I’m knee-deep in a couple big projects this week, but carved out a little time to do some more playing with my Hambly rub-ons. I had a thrifted ceramic plate and a dollar store candle holder. Perfect!
I was mostly interested in how these bad-boys perform on a curved surface. And I was really happy with the results!
So first, I figured out how I wanted to position the motifs. I also cut a little off some of the dandelion stems so they’d follow the contour of the plate’s edge.
I found it best to work with one motif at a time – you can press the pieces into the curved surface more easily that way.
If you’re working with a larger piece, you might even try clipping here and there into the edges so that it can lay flatter against the surface. The flatter you can get it, the nicer your rub-on will turn out.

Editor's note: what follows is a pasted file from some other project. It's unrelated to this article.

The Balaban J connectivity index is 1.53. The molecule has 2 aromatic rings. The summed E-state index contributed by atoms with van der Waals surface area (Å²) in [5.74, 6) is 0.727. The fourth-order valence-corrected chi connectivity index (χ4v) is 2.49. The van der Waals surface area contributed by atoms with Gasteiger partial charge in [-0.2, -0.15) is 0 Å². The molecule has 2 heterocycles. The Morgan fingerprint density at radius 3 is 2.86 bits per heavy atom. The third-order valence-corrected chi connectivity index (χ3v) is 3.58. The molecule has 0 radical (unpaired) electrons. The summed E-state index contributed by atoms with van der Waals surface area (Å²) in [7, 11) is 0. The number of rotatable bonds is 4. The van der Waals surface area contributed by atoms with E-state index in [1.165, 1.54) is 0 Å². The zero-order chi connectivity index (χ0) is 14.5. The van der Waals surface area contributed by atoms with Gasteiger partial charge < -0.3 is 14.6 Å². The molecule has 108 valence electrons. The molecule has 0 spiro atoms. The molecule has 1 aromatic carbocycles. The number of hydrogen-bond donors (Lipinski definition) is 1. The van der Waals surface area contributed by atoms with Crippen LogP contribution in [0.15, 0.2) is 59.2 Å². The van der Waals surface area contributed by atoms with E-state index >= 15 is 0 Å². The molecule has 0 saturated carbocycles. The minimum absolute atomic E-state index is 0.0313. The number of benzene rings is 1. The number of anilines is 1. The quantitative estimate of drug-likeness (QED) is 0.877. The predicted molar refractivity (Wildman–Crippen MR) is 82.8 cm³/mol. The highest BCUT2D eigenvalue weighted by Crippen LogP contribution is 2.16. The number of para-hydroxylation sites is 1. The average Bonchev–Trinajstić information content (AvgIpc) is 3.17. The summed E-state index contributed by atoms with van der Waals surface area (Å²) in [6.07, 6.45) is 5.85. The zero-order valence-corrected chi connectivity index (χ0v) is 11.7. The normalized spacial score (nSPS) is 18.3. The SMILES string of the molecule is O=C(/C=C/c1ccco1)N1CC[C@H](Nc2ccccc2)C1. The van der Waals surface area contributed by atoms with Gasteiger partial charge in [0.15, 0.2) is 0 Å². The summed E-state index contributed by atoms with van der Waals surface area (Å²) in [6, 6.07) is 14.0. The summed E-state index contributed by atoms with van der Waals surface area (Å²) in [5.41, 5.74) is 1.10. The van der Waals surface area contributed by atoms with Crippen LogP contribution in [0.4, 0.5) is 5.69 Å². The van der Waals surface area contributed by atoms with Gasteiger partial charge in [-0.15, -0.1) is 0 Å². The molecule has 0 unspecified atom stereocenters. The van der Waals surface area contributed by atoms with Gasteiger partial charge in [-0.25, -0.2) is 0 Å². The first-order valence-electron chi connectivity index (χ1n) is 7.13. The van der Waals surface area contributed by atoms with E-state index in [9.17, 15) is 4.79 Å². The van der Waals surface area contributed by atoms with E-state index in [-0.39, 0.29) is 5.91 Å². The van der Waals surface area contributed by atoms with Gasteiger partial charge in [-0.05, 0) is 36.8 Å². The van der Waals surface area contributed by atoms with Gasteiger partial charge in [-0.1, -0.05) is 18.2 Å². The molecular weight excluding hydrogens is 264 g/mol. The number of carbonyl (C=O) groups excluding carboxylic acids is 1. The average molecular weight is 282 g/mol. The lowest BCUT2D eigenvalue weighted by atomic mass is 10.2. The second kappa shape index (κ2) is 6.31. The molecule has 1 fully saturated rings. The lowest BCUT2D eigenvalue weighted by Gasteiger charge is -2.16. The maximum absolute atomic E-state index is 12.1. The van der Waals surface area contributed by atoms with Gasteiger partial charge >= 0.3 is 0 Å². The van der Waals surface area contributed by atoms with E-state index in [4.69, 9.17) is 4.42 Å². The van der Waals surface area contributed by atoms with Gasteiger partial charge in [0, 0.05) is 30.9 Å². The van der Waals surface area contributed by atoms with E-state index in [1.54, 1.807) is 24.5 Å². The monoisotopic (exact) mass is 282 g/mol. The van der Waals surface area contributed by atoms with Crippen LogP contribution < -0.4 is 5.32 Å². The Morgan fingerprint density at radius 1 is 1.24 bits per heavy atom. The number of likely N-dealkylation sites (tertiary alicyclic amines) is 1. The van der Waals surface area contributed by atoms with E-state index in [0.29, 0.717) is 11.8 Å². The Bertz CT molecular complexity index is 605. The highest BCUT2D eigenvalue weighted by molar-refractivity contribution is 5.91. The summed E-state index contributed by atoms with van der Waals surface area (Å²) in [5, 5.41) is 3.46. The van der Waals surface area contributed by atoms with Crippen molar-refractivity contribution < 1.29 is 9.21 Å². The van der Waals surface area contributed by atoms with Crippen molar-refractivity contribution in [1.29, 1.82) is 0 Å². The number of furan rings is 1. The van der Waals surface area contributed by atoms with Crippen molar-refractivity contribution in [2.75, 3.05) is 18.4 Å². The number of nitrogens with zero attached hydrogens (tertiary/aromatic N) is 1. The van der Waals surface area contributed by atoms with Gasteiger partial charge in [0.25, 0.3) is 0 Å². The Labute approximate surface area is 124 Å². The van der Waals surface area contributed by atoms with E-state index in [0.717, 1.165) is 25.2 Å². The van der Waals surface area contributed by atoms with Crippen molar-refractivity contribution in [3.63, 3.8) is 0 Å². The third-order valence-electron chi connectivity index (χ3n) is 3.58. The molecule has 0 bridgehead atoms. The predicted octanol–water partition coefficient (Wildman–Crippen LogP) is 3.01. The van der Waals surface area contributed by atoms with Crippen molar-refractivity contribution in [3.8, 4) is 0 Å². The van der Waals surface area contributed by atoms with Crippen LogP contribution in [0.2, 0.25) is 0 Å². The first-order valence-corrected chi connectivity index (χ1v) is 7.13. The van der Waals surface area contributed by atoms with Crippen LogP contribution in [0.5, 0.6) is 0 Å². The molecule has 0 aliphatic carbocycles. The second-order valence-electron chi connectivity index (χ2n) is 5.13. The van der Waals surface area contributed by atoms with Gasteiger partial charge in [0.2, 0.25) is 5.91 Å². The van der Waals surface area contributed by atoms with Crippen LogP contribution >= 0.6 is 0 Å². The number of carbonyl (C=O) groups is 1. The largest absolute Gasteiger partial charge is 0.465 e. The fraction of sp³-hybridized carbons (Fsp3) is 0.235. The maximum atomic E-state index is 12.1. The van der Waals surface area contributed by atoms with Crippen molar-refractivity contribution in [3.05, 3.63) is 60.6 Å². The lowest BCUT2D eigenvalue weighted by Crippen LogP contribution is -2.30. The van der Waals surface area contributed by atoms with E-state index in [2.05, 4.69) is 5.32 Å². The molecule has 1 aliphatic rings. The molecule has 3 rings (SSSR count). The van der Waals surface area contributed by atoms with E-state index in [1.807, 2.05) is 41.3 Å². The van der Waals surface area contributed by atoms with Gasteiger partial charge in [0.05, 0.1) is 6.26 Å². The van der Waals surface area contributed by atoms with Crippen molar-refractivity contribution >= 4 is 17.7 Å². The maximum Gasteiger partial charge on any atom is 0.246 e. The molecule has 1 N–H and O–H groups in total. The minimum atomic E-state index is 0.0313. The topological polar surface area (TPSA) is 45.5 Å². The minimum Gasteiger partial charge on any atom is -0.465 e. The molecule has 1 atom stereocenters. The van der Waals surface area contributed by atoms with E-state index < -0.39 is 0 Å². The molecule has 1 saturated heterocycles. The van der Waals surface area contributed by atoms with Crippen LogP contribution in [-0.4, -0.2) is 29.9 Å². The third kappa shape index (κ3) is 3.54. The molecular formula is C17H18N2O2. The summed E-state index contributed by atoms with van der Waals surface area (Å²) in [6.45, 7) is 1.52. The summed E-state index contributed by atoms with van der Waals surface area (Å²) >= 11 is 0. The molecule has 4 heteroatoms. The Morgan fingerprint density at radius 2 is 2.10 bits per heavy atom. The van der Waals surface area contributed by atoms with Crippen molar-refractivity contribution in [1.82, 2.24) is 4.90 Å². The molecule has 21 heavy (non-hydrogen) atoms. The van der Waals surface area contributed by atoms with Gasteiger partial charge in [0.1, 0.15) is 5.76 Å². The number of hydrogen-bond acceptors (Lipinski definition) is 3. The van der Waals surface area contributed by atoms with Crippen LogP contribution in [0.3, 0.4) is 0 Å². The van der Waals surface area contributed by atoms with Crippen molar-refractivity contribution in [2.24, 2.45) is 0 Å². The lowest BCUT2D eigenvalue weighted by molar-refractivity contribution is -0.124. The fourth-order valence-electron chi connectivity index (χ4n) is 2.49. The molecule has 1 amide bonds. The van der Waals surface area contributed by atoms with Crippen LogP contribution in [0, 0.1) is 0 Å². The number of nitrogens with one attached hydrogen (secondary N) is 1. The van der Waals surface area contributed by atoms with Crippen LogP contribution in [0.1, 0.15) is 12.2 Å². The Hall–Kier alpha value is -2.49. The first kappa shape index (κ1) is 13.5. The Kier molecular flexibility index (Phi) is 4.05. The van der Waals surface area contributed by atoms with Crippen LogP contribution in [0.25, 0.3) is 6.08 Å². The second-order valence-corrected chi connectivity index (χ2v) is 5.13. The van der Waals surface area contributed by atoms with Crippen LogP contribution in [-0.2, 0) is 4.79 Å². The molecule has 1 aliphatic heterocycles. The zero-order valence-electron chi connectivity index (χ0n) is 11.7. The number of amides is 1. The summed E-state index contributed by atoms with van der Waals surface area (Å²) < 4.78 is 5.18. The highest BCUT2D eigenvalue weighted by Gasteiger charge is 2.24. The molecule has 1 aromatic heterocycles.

…Still liking that crochet hook as a burnishing tool.
The whole key to success here is to peel the backing up very, very slowly when you’re done burnishing. If you see any evidence at all of the design not quite sticking, put that plastic back down and burnish some more.
So, it probably goes without saying, but the minute you add rub-ons to a ceramic dish, it’s no longer food safe. But it can still be useful! It’s a good idea to seal the rub-ons, because they can be scratched off with heavy use.
The Diamond Glaze was dandy, drying nice and smooth. If you’ve never tried this stuff, DO. It has a thousand and one uses.
The Mod Podge wasn’t bad – perhaps a little brush-stroky.
Incidentally, the glass was even easier to work with than the ceramic. All I did was gently press the rub-on to the glass along its center. Then I pressed out toward the edges.
This finger-press was enough to release most of the design to the glass, and a little burnishing with my crochet hook took care of the rest.
If you want to see more uses of these rub-ons, check out this gallery at the Hambly blog.